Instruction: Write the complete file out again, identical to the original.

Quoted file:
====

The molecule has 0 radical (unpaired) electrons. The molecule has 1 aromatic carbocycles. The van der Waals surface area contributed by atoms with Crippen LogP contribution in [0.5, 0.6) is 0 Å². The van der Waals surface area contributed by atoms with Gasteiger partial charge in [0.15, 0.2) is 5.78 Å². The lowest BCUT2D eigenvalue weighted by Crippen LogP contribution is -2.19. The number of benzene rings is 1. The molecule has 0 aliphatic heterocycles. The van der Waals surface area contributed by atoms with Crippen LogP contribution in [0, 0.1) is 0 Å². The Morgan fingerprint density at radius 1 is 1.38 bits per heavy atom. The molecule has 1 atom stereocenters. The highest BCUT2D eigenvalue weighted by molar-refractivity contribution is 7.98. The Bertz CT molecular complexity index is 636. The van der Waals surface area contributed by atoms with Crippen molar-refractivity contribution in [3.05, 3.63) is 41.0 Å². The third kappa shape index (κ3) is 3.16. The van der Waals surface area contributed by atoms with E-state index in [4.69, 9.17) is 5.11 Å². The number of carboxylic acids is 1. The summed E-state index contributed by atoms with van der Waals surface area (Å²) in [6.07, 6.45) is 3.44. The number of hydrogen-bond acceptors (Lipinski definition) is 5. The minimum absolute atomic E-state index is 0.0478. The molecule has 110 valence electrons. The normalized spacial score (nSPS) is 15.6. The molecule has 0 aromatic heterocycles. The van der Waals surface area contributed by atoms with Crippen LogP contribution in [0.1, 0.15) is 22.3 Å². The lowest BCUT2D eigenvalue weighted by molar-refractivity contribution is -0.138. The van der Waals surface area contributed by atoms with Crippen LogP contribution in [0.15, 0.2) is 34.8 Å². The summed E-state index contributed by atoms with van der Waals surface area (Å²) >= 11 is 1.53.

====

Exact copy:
The molecule has 0 radical (unpaired) electrons. The molecule has 1 aromatic carbocycles. The van der Waals surface area contributed by atoms with Crippen LogP contribution in [0.5, 0.6) is 0 Å². The van der Waals surface area contributed by atoms with Gasteiger partial charge in [0.15, 0.2) is 5.78 Å². The lowest BCUT2D eigenvalue weighted by Crippen LogP contribution is -2.19. The number of benzene rings is 1. The molecule has 0 aliphatic heterocycles. The van der Waals surface area contributed by atoms with Crippen LogP contribution in [0, 0.1) is 0 Å². The Morgan fingerprint density at radius 1 is 1.38 bits per heavy atom. The molecule has 1 atom stereocenters. The highest BCUT2D eigenvalue weighted by molar-refractivity contribution is 7.98. The Bertz CT molecular complexity index is 636. The van der Waals surface area contributed by atoms with Crippen molar-refractivity contribution in [3.05, 3.63) is 41.0 Å². The third kappa shape index (κ3) is 3.16. The van der Waals surface area contributed by atoms with E-state index in [4.69, 9.17) is 5.11 Å². The number of carboxylic acids is 1. The summed E-state index contributed by atoms with van der Waals surface area (Å²) in [6.07, 6.45) is 3.44. The number of hydrogen-bond acceptors (Lipinski definition) is 5. The minimum absolute atomic E-state index is 0.0478. The molecule has 110 valence electrons. The normalized spacial score (nSPS) is 15.6. The molecule has 0 aromatic heterocycles. The van der Waals surface area contributed by atoms with Crippen LogP contribution in [0.1, 0.15) is 22.3 Å². The lowest BCUT2D eigenvalue weighted by molar-refractivity contribution is -0.138. The van der Waals surface area contributed by atoms with Crippen LogP contribution in [0.15, 0.2) is 34.8 Å². The summed E-state index contributed by atoms with van der Waals surface area (Å²) >= 11 is 1.53.